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The tragedy of Truss is that she has a point

Does a phrase exist for the exact opposite of a Pyrrhic victory? That is, a defeat that turns out to bring success in the long run? One contender, from the annals of America rather than antiquity, is a “Goldwater loss”. The rout of the libertarian Republican Barry Goldwater in the 1964 presidential election was total. But it also seeded what became the New Right and the Reagan reforms. A small-state creed that was wrong for its time inspired those who would take Leviathan down a peg or two a generation later.

Liz Truss doesn’t have Goldwater’s outlaw charisma. I’m not sure she has Dan Quayle’s outlaw charisma. Still, as the waters threaten to close over someone who was never fit to be UK premier, liberals must hope that something of her worldview lives on. It is one with few enough champions as it is.

The tragedy of what has happened to Truss of late is that she has a point. In truth, she has several. The impact of a policy on income distribution is not the only test of its worth. Economic institutions are seats of inertia and self-interest as well as wisdom. Growth in the UK has been subjugated to the shoring up of national identity and other priorities since the EU referendum of 2016. The payroll tax rise announced last year was of a piece with a country that milks workers to spare asset-owners. Planning laws and other structural rigidities keep Britain poorer than it should be.

Truss is called a utopian. She is said to be on tenuous terms with practical reality. And so she is. But then who are the pragmatists? She is the one who wants to take Britain’s comparative advantage, which lies in professional services, ease of doing business and a capital city on which all the world converges, and run with it.

She doesn’t deal in the false hope that post-industrial England will become a Rhine-Ruhr of technical apprenticeships and midsized exporters. She doesn’t pretend the ancient mismatch in scale and wealth between London and the secondary cities will be “levelled”. Some of her predecessors did. Critics to her right and left still do. In her vision of the UK, she is humbler, more apt to go with the grain of the country as it is, than less liberal types.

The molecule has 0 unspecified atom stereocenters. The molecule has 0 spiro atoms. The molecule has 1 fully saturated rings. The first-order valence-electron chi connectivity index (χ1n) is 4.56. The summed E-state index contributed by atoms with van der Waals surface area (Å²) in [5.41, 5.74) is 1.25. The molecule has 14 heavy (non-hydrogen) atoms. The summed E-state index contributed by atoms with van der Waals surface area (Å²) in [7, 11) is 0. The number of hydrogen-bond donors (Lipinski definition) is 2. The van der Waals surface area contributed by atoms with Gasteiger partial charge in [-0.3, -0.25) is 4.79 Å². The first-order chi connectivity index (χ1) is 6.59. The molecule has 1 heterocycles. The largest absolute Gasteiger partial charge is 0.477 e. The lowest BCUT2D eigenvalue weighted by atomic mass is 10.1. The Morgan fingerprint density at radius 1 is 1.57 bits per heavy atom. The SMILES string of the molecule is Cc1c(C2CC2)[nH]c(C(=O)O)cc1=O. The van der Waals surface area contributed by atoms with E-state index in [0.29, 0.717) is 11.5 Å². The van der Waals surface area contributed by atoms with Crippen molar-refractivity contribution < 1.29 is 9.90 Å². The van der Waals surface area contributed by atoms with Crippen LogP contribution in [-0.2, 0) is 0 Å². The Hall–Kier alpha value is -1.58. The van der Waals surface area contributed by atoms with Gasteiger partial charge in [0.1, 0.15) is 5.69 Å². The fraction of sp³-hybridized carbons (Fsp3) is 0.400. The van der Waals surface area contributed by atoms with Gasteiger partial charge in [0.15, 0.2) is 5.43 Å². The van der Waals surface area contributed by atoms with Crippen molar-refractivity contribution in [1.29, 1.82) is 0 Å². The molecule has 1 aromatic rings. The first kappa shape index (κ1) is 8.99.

A pity, then, that vision is just the start of a prime minister’s duties. Setting priorities, crafting policies, not handing big cabinet jobs to clever fools: she has proven dire at these and other tasks. And the victim — besides the general public — is the classical liberal cause for which she is a longstanding and ever rarer voice.

This is why I don’t think “tragedy” is too strong a word. If she stood for nothing, it would hardly be a problem that her premiership has crashed. (It wasn’t when Boris Johnson’s did.) But she does. She stands for the individual and other heresies in an illiberal age.

What a bad name she has given a good cause. Tax cuts for high-earners aren’t ignoble, if paid for. Which politician will go near them now? The Treasury and the Bank of England, while teeming with able and conscientious people, don’t pretend to be infallible. Who, after they all but saved the government last week, will challenge their institutional biases?

Nimbys and producer interests are part of the friction that, along with under-investment, constrains British growth. How likely is supply-side reform in the light of the prime minister’s toxification of it? Ideas can’t be judged through the “lens of redistribution” alone, she said last month. Who would now dare repeat that statement of what should be obvious?

Hers is a crude, undergraduate liberalism, no doubt. But don’t assume the alternative is a nuanced, grown-up liberalism. (Rishi Sunak’s, for example.) It is more likely to be the dirigisme of the romantic right. That has been the force in the land since 2016. It commanded, unlike Trussism, a mandate at the last election. Such is the party’s polling collapse under this prime minister, Tories will embrace the opposite of almost all she stands for.

Expect immigration cuts, then, plus the romanticisation of “making things” as against finance, and the fifth or sixth effort in my lifetime to perk up the country’s less well-off regions. Britain makes a killing from foreign students. Lots of Tories want the central state to intervene against even that.

Truss deserves to fall, yes. The pain she has caused mortgage-holders alone might ensure that she does. But the nation cannot afford her worldview to go with her. It cannot live on tradition and order. “Reaganism without the dollar,” I called the government’s programme last week. Gaullism without the competence, is what I dread will succeed it.

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